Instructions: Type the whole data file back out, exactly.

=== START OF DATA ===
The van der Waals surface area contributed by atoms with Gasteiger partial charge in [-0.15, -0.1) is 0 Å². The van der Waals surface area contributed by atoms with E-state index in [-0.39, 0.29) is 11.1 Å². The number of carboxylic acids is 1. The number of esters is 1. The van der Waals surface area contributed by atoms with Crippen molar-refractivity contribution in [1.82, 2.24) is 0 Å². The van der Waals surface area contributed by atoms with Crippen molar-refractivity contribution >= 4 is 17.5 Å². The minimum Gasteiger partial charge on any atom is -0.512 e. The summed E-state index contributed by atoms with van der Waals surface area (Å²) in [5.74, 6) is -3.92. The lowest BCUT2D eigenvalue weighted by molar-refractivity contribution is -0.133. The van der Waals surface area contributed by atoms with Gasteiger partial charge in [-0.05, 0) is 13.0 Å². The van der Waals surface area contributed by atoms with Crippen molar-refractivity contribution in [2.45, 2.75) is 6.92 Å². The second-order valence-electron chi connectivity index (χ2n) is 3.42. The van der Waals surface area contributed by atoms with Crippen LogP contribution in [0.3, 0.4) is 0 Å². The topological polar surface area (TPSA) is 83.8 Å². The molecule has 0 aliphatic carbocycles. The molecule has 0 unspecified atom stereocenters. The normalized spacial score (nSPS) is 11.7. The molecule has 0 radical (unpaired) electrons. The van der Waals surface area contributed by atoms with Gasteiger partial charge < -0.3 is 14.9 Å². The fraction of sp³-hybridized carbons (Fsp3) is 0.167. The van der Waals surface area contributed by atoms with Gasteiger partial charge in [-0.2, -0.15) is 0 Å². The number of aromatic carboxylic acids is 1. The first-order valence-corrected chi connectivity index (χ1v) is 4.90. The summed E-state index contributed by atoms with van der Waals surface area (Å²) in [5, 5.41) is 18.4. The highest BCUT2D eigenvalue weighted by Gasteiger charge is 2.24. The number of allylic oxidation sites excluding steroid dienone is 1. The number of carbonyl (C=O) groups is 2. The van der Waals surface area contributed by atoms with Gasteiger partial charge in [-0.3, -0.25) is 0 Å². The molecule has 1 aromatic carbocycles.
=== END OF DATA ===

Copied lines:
The van der Waals surface area contributed by atoms with Gasteiger partial charge in [-0.15, -0.1) is 0 Å². The van der Waals surface area contributed by atoms with E-state index in [-0.39, 0.29) is 11.1 Å². The number of carboxylic acids is 1. The number of esters is 1. The van der Waals surface area contributed by atoms with Crippen molar-refractivity contribution in [1.82, 2.24) is 0 Å². The van der Waals surface area contributed by atoms with Crippen molar-refractivity contribution >= 4 is 17.5 Å². The minimum Gasteiger partial charge on any atom is -0.512 e. The summed E-state index contributed by atoms with van der Waals surface area (Å²) in [5.74, 6) is -3.92. The lowest BCUT2D eigenvalue weighted by molar-refractivity contribution is -0.133. The van der Waals surface area contributed by atoms with Gasteiger partial charge in [-0.05, 0) is 13.0 Å². The van der Waals surface area contributed by atoms with Crippen molar-refractivity contribution in [2.45, 2.75) is 6.92 Å². The second-order valence-electron chi connectivity index (χ2n) is 3.42. The van der Waals surface area contributed by atoms with Crippen LogP contribution in [0.3, 0.4) is 0 Å². The topological polar surface area (TPSA) is 83.8 Å². The molecule has 0 aliphatic carbocycles. The molecule has 0 unspecified atom stereocenters. The normalized spacial score (nSPS) is 11.7. The molecule has 0 radical (unpaired) electrons. The van der Waals surface area contributed by atoms with Gasteiger partial charge < -0.3 is 14.9 Å². The fraction of sp³-hybridized carbons (Fsp3) is 0.167. The van der Waals surface area contributed by atoms with Gasteiger partial charge in [-0.2, -0.15) is 0 Å². The number of aromatic carboxylic acids is 1. The first-order valence-corrected chi connectivity index (χ1v) is 4.90. The summed E-state index contributed by atoms with van der Waals surface area (Å²) in [5, 5.41) is 18.4. The highest BCUT2D eigenvalue weighted by Gasteiger charge is 2.24. The number of allylic oxidation sites excluding steroid dienone is 1. The number of carbonyl (C=O) groups is 2. The van der Waals surface area contributed by atoms with Gasteiger partial charge in [-0.3, -0.25) is 0 Å². The molecule has 1 aromatic carbocycles.